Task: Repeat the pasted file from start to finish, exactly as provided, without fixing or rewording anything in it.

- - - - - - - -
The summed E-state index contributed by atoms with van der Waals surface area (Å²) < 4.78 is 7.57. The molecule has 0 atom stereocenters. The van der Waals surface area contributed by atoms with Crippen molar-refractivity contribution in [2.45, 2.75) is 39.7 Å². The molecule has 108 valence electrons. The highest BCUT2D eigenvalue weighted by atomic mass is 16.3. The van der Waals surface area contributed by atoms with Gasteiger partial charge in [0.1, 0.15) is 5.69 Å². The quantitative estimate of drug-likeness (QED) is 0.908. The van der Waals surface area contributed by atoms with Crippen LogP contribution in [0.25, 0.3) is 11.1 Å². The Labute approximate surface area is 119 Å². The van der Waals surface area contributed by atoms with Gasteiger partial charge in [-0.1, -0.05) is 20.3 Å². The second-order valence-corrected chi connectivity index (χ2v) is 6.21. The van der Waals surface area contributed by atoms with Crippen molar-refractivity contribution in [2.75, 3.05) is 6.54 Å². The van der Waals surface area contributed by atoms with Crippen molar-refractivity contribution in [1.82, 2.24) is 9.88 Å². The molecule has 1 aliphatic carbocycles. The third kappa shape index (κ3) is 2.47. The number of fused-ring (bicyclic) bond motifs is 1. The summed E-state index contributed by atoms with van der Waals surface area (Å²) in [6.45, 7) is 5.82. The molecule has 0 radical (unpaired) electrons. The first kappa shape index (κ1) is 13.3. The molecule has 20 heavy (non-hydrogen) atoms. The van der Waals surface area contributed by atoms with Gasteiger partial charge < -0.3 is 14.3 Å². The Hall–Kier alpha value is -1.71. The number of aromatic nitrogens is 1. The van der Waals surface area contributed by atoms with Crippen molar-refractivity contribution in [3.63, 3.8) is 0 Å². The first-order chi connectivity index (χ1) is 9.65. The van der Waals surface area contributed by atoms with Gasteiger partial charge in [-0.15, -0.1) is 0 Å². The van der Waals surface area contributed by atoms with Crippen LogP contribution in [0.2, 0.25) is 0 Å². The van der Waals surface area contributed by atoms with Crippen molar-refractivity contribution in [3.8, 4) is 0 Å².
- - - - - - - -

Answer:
The summed E-state index contributed by atoms with van der Waals surface area (Å²) < 4.78 is 7.57. The molecule has 0 atom stereocenters. The van der Waals surface area contributed by atoms with Crippen molar-refractivity contribution in [2.45, 2.75) is 39.7 Å². The molecule has 108 valence electrons. The highest BCUT2D eigenvalue weighted by atomic mass is 16.3. The van der Waals surface area contributed by atoms with Gasteiger partial charge in [0.1, 0.15) is 5.69 Å². The quantitative estimate of drug-likeness (QED) is 0.908. The van der Waals surface area contributed by atoms with Crippen LogP contribution in [0.25, 0.3) is 11.1 Å². The Labute approximate surface area is 119 Å². The van der Waals surface area contributed by atoms with Gasteiger partial charge in [-0.1, -0.05) is 20.3 Å². The second-order valence-corrected chi connectivity index (χ2v) is 6.21. The van der Waals surface area contributed by atoms with Crippen molar-refractivity contribution in [2.75, 3.05) is 6.54 Å². The van der Waals surface area contributed by atoms with Crippen molar-refractivity contribution in [1.82, 2.24) is 9.88 Å². The molecule has 1 aliphatic carbocycles. The third kappa shape index (κ3) is 2.47. The number of fused-ring (bicyclic) bond motifs is 1. The summed E-state index contributed by atoms with van der Waals surface area (Å²) in [6.45, 7) is 5.82. The molecule has 0 radical (unpaired) electrons. The first kappa shape index (κ1) is 13.3. The molecule has 20 heavy (non-hydrogen) atoms. The van der Waals surface area contributed by atoms with Gasteiger partial charge < -0.3 is 14.3 Å². The Hall–Kier alpha value is -1.71. The number of aromatic nitrogens is 1. The van der Waals surface area contributed by atoms with Crippen molar-refractivity contribution in [3.63, 3.8) is 0 Å². The first-order chi connectivity index (χ1) is 9.65. The van der Waals surface area contributed by atoms with Gasteiger partial charge in [-0.15, -0.1) is 0 Å². The van der Waals surface area contributed by atoms with Crippen LogP contribution in [0.2, 0.25) is 0 Å². The van der Waals surface area contributed by atoms with Crippen molar-refractivity contribution in [3.8, 4) is 0 Å².